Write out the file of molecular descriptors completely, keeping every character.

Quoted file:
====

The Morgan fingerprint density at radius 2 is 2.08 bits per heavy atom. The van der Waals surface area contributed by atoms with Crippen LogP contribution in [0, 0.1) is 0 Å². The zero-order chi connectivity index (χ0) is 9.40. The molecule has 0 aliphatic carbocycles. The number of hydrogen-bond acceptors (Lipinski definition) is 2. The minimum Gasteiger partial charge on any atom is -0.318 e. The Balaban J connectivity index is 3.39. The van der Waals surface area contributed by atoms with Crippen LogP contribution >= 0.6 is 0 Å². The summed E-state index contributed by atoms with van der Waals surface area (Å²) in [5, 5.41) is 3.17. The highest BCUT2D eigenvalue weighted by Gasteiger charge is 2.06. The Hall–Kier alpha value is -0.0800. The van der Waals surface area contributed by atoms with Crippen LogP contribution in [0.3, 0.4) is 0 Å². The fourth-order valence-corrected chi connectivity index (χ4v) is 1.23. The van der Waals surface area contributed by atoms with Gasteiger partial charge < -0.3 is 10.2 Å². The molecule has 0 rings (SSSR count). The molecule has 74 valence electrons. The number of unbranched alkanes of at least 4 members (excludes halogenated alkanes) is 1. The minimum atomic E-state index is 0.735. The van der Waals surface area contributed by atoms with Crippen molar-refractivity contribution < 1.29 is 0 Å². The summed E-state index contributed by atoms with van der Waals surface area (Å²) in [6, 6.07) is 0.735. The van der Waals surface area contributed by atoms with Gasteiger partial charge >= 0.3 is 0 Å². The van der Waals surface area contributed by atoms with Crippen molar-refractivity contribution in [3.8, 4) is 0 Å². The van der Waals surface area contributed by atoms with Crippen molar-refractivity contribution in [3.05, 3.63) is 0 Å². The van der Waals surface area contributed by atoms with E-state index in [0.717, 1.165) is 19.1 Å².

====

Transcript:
The Morgan fingerprint density at radius 2 is 2.08 bits per heavy atom. The van der Waals surface area contributed by atoms with Crippen LogP contribution in [0, 0.1) is 0 Å². The zero-order chi connectivity index (χ0) is 9.40. The molecule has 0 aliphatic carbocycles. The number of hydrogen-bond acceptors (Lipinski definition) is 2. The minimum Gasteiger partial charge on any atom is -0.318 e. The Balaban J connectivity index is 3.39. The van der Waals surface area contributed by atoms with Crippen LogP contribution >= 0.6 is 0 Å². The summed E-state index contributed by atoms with van der Waals surface area (Å²) in [5, 5.41) is 3.17. The highest BCUT2D eigenvalue weighted by Gasteiger charge is 2.06. The Hall–Kier alpha value is -0.0800. The van der Waals surface area contributed by atoms with Crippen LogP contribution in [0.3, 0.4) is 0 Å². The fourth-order valence-corrected chi connectivity index (χ4v) is 1.23. The van der Waals surface area contributed by atoms with Gasteiger partial charge < -0.3 is 10.2 Å². The molecule has 0 rings (SSSR count). The molecule has 74 valence electrons. The number of unbranched alkanes of at least 4 members (excludes halogenated alkanes) is 1. The minimum atomic E-state index is 0.735. The van der Waals surface area contributed by atoms with Crippen molar-refractivity contribution < 1.29 is 0 Å². The summed E-state index contributed by atoms with van der Waals surface area (Å²) in [6, 6.07) is 0.735. The van der Waals surface area contributed by atoms with Gasteiger partial charge >= 0.3 is 0 Å². The van der Waals surface area contributed by atoms with Crippen molar-refractivity contribution in [3.8, 4) is 0 Å². The van der Waals surface area contributed by atoms with Crippen molar-refractivity contribution in [3.05, 3.63) is 0 Å². The van der Waals surface area contributed by atoms with E-state index in [0.717, 1.165) is 19.1 Å².